A drill bit is what actually cuts into the rock when drilling an oil or gas well. Located at the tip of the drillstring, below the drill collar and the drill pipe, the drill bit is a rotating apparatus that usually consists of two or three cones made up of the hardest of materials (usually steel, tungsten carbide, and/or synthetic or natural diamonds) and sharp teeth that cut into the rock and sediment below.
In contrast to percussion drilling, which consists of continuously dropping a heavy weight in the wellbore to chip away at the rock, rotary drilling uses a rotating drill bit to grind, cut, scrape and crush the rock at the bottom of the well. The most popular choice for drilling for oil and gas, rotary drilling includes a drill bit, drill collar, drilling fluid, rotating equipment, hoisting apparatus and prime mover.
The prime mover is the power source for the drilling, while the hoisting equipment handles lifting the drill pipe to either insert it into the well or lift it out of the well. Rotating equipment is what sets the whole system in motion. Before the early 1900s, drilling equipment was spun using livestock and a wooden wheel, but now, the rotating equipment is put in motion by a rotary table, which is connected to a square-shaped hollow stem, called a Kelly. Connected to the Kelly is the drill collar, which puts pressure and weight on the drill bit to make it drill through the rock and sediment. Capping off the drillstring is the drill bit, and encompassing the drilling process is drilling fluid, which helps to provide buoyancy to the drill string, lubricate the drilling process and remove cuttings from the wellbore.
Types of Drill Bits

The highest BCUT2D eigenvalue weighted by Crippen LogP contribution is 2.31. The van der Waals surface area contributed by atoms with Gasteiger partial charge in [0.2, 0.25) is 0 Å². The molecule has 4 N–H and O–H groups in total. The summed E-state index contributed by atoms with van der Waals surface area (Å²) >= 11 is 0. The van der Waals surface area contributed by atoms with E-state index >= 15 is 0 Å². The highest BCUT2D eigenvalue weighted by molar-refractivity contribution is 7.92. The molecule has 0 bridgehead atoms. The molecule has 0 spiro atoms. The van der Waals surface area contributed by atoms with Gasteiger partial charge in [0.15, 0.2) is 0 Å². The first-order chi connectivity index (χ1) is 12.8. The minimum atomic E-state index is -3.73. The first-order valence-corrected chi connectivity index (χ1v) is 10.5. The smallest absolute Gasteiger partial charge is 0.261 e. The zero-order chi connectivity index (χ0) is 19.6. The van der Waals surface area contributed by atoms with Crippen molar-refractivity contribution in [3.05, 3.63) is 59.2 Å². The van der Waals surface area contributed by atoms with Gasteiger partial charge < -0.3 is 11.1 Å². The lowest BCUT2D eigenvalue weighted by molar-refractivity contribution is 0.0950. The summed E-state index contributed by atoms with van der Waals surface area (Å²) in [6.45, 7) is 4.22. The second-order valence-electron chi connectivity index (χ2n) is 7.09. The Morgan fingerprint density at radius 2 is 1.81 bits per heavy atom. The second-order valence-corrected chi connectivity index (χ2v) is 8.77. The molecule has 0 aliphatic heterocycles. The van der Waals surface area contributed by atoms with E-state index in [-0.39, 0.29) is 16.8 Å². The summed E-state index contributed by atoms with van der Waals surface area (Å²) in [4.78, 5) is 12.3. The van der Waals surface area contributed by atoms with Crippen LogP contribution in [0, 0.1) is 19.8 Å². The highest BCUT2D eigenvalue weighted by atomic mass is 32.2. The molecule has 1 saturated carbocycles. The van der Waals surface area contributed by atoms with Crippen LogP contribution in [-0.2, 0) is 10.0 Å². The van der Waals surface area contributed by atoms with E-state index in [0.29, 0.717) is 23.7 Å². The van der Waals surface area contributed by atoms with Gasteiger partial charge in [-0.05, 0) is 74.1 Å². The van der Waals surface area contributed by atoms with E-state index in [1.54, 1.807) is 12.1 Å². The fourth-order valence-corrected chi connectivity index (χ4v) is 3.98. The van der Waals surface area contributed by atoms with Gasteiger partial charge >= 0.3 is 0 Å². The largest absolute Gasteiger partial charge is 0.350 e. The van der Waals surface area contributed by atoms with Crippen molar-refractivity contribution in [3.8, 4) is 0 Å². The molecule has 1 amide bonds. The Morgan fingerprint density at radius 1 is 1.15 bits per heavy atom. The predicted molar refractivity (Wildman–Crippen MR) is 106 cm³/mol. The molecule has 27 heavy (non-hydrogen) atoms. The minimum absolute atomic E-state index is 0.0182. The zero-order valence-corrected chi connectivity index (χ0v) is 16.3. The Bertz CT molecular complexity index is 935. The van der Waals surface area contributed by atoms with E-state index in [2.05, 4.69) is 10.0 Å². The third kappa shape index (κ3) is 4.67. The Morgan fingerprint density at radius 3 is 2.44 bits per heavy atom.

There are a number of different types of drill bits. Steel Tooth Rotary Bits are the most common types of drill bits, while Insert Bits are steel tooth bit with tungsten carbide inserts. Polycrystalline Diamond Compact Bits use synthetic diamonds attached to the carbide inserts. Forty to 50 times stronger than steel bits, Diamond Bits have industrial diamonds implanted in them to drill extremely hard surfaces. Additionally, hybrids of these types of drill bits exist to tackle specific drilling challenges.
Various drilling designs are also employed for different results, including core bits, which gather formation cores for well logging; mill bits, which help to remove cuttings from the well; and fishtail bits, which enlarge the drill hole above the drill bit.
Different configurations work better on different formations; so a number of different drill bits may be inserted and used on one well. Additionally, drill bits have to be changed due to wear and tear. Drilling engineers choose the drill bits according to the type of formations encountered, whether or not directional drilling is required, for specific temperatures, and if well logging is being done.
When a drill bit has to be changed, the drill pipe (typically in 30-feet increments) is hoisted out of the well, until the complete drill string has been removed from the well. Once the drill bit has been changed, the complete drill string is again lowered into the well.